Neighbors FCU Assistant Vice President of Commercial Lending, Kent Landacre, goes over his guide to growing your business. To learn more about what Neighbors can offer businesses large and small give Kent a call at 225-819-5792.
Growing Your Business
By Kent Landacre
Is your business growing? Business growth can be a good thing; however, if it isn’t managed properly it could spell trouble for your business. Believe it or not, a profitable business can go bankrupt. This is especially true for a company experiencing rapid growth and is short on cash.
When your business is growing it is generating a higher volume of sales. The increase in sales creates a need for ASSETS such as inventory, equipment, machinery, or employees to produce those sales. In order to purchase these assets you need funding in the form of CASH. This could be a problem if your company extends credit its customers to purchase your product …aka account receivables. It could be an even bigger problem the longer it takes to collect those account receivables.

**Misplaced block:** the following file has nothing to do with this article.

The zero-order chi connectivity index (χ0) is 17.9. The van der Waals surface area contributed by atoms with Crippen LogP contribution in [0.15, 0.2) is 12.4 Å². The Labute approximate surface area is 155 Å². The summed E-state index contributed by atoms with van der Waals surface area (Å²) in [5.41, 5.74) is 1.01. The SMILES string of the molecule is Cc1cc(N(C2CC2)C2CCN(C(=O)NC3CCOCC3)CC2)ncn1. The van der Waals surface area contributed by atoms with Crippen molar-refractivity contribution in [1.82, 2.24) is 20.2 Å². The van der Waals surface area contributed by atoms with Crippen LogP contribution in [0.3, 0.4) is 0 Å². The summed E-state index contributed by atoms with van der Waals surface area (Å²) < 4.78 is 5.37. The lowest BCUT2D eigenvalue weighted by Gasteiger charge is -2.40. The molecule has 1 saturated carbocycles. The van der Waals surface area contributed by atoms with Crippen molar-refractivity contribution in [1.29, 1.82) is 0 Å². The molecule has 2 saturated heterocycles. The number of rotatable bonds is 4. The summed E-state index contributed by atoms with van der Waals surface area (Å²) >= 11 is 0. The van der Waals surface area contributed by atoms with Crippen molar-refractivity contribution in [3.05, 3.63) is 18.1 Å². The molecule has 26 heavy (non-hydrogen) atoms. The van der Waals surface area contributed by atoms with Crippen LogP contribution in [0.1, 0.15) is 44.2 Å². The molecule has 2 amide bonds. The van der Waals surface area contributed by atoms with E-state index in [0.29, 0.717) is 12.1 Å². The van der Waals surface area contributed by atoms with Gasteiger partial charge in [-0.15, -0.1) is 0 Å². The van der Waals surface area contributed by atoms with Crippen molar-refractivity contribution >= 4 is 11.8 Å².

There are only TWO ways to fund your business: DEBT and EQUITY.
The obvious way to avoid cash problems is to not get your business in over its head. If you don’t have access to additional funds this could be an easy way to go; however, this could mean saying no to additional business until you have retained enough earnings, EQUITY, to “self-fund” the growth. However, if you have cash available personally you can always contribute that cash to the business, EQUITY, to fund the growth.
You can also seek out an investor to give you the capital needed to fund your business’s growth. If you have ever watched Shark Tank, this is why business owners go on the show. Business owners are hoping to find an investor, The Sharks, to help fund their business’s growth. Capital from investors typically comes at a hefty price. Typically a percentage of ownership, EQUITY, in the company.
Another way to fund your business is with DEBT. Typically a working capital line of credit or term loan from your financial institution would be beneficial in this case. These can either be unsecured, no collateral, or secured with Accounts Receivables, Inventory, Real Estate, etc. Unsecured loans can be difficult for startup businesses to obtain with no proven financial history, and more than likely most lenders will want to secure the line of credit or term loan with some sort of collateral.
Another form of DEBT that could be used, if used properly, are business credit cards. Business credit cards essentially create an account payable that is usually due within 30 days, which could help improve your cash flow cycle.
To learn more about what Neighbors can offer businesses large and small give Kent a call at 225-819-5792.